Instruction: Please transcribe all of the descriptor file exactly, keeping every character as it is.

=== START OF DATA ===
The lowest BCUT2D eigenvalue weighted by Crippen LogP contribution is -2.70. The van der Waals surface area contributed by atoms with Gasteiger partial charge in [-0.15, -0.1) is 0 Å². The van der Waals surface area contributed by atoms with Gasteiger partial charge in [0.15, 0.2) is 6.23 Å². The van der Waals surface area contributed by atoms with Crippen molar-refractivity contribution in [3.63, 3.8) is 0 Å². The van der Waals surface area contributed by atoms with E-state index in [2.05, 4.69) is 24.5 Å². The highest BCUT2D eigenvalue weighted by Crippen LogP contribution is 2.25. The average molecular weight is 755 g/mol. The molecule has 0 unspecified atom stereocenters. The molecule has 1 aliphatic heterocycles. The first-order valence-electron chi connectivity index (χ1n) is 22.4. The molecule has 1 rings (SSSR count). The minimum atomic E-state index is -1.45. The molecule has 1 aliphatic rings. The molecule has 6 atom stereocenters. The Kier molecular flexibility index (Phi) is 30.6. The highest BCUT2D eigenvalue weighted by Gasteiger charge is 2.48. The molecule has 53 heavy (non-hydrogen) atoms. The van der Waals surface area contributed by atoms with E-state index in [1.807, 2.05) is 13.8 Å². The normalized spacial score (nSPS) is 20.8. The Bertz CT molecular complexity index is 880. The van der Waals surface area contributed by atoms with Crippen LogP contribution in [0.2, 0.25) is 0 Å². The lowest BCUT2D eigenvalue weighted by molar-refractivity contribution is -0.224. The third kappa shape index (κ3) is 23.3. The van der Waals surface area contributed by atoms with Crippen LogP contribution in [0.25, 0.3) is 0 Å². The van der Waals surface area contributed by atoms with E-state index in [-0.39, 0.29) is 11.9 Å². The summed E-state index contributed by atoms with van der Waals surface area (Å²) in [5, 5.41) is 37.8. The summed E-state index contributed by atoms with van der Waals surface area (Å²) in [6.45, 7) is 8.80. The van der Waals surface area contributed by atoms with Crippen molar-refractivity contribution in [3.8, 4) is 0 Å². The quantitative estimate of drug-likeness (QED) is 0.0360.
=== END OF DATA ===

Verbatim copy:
The lowest BCUT2D eigenvalue weighted by Crippen LogP contribution is -2.70. The van der Waals surface area contributed by atoms with Gasteiger partial charge in [-0.15, -0.1) is 0 Å². The van der Waals surface area contributed by atoms with Gasteiger partial charge in [0.15, 0.2) is 6.23 Å². The van der Waals surface area contributed by atoms with Crippen molar-refractivity contribution in [3.63, 3.8) is 0 Å². The van der Waals surface area contributed by atoms with E-state index in [2.05, 4.69) is 24.5 Å². The highest BCUT2D eigenvalue weighted by Crippen LogP contribution is 2.25. The average molecular weight is 755 g/mol. The molecule has 0 unspecified atom stereocenters. The molecule has 1 aliphatic heterocycles. The first-order valence-electron chi connectivity index (χ1n) is 22.4. The molecule has 1 rings (SSSR count). The minimum atomic E-state index is -1.45. The molecule has 1 aliphatic rings. The molecule has 6 atom stereocenters. The Kier molecular flexibility index (Phi) is 30.6. The highest BCUT2D eigenvalue weighted by Gasteiger charge is 2.48. The molecule has 53 heavy (non-hydrogen) atoms. The van der Waals surface area contributed by atoms with E-state index in [1.807, 2.05) is 13.8 Å². The normalized spacial score (nSPS) is 20.8. The Bertz CT molecular complexity index is 880. The van der Waals surface area contributed by atoms with Crippen LogP contribution in [0.2, 0.25) is 0 Å². The lowest BCUT2D eigenvalue weighted by molar-refractivity contribution is -0.224. The third kappa shape index (κ3) is 23.3. The van der Waals surface area contributed by atoms with Crippen LogP contribution in [0.25, 0.3) is 0 Å². The van der Waals surface area contributed by atoms with E-state index in [-0.39, 0.29) is 11.9 Å². The summed E-state index contributed by atoms with van der Waals surface area (Å²) in [5, 5.41) is 37.8. The summed E-state index contributed by atoms with van der Waals surface area (Å²) in [6.45, 7) is 8.80. The van der Waals surface area contributed by atoms with Crippen molar-refractivity contribution in [3.8, 4) is 0 Å². The quantitative estimate of drug-likeness (QED) is 0.0360.